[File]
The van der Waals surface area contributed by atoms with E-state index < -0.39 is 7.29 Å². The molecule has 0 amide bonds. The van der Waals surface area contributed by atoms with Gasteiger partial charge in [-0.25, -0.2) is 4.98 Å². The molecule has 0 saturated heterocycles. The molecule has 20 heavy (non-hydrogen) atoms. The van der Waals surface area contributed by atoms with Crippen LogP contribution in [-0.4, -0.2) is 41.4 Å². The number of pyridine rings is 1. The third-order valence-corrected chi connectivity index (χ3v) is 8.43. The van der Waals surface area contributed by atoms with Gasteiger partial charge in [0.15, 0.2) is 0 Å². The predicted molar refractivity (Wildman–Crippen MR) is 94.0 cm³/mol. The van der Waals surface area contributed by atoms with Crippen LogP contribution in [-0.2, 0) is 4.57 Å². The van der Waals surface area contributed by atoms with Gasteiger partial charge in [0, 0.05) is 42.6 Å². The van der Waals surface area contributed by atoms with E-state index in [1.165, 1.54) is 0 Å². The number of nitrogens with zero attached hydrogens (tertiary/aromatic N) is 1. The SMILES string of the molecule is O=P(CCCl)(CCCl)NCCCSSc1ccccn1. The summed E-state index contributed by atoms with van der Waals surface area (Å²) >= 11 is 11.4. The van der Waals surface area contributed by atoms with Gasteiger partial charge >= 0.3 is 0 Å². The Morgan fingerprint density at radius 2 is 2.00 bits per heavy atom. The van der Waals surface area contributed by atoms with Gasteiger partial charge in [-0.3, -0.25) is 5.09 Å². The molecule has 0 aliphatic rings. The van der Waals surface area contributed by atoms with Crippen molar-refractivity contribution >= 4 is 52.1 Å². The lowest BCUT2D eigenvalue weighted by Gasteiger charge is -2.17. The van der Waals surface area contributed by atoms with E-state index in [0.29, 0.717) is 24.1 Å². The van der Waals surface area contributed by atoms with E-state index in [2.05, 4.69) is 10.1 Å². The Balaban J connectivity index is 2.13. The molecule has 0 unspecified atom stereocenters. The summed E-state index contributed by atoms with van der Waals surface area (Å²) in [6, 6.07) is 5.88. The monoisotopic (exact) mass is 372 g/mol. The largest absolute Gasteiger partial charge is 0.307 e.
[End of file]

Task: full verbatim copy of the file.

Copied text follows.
The van der Waals surface area contributed by atoms with E-state index < -0.39 is 7.29 Å². The molecule has 0 amide bonds. The van der Waals surface area contributed by atoms with Gasteiger partial charge in [-0.25, -0.2) is 4.98 Å². The molecule has 0 saturated heterocycles. The molecule has 20 heavy (non-hydrogen) atoms. The van der Waals surface area contributed by atoms with Crippen LogP contribution in [-0.4, -0.2) is 41.4 Å². The number of pyridine rings is 1. The third-order valence-corrected chi connectivity index (χ3v) is 8.43. The van der Waals surface area contributed by atoms with Gasteiger partial charge in [0.15, 0.2) is 0 Å². The predicted molar refractivity (Wildman–Crippen MR) is 94.0 cm³/mol. The van der Waals surface area contributed by atoms with Crippen LogP contribution in [-0.2, 0) is 4.57 Å². The van der Waals surface area contributed by atoms with Gasteiger partial charge in [0, 0.05) is 42.6 Å². The van der Waals surface area contributed by atoms with E-state index in [1.165, 1.54) is 0 Å². The number of nitrogens with zero attached hydrogens (tertiary/aromatic N) is 1. The SMILES string of the molecule is O=P(CCCl)(CCCl)NCCCSSc1ccccn1. The summed E-state index contributed by atoms with van der Waals surface area (Å²) >= 11 is 11.4. The van der Waals surface area contributed by atoms with Gasteiger partial charge >= 0.3 is 0 Å². The Morgan fingerprint density at radius 2 is 2.00 bits per heavy atom. The van der Waals surface area contributed by atoms with Gasteiger partial charge in [-0.3, -0.25) is 5.09 Å². The molecule has 0 aliphatic rings. The van der Waals surface area contributed by atoms with Crippen molar-refractivity contribution >= 4 is 52.1 Å². The lowest BCUT2D eigenvalue weighted by Gasteiger charge is -2.17. The van der Waals surface area contributed by atoms with E-state index in [0.29, 0.717) is 24.1 Å². The van der Waals surface area contributed by atoms with E-state index in [2.05, 4.69) is 10.1 Å². The Balaban J connectivity index is 2.13. The molecule has 0 unspecified atom stereocenters. The summed E-state index contributed by atoms with van der Waals surface area (Å²) in [6, 6.07) is 5.88. The monoisotopic (exact) mass is 372 g/mol. The largest absolute Gasteiger partial charge is 0.307 e.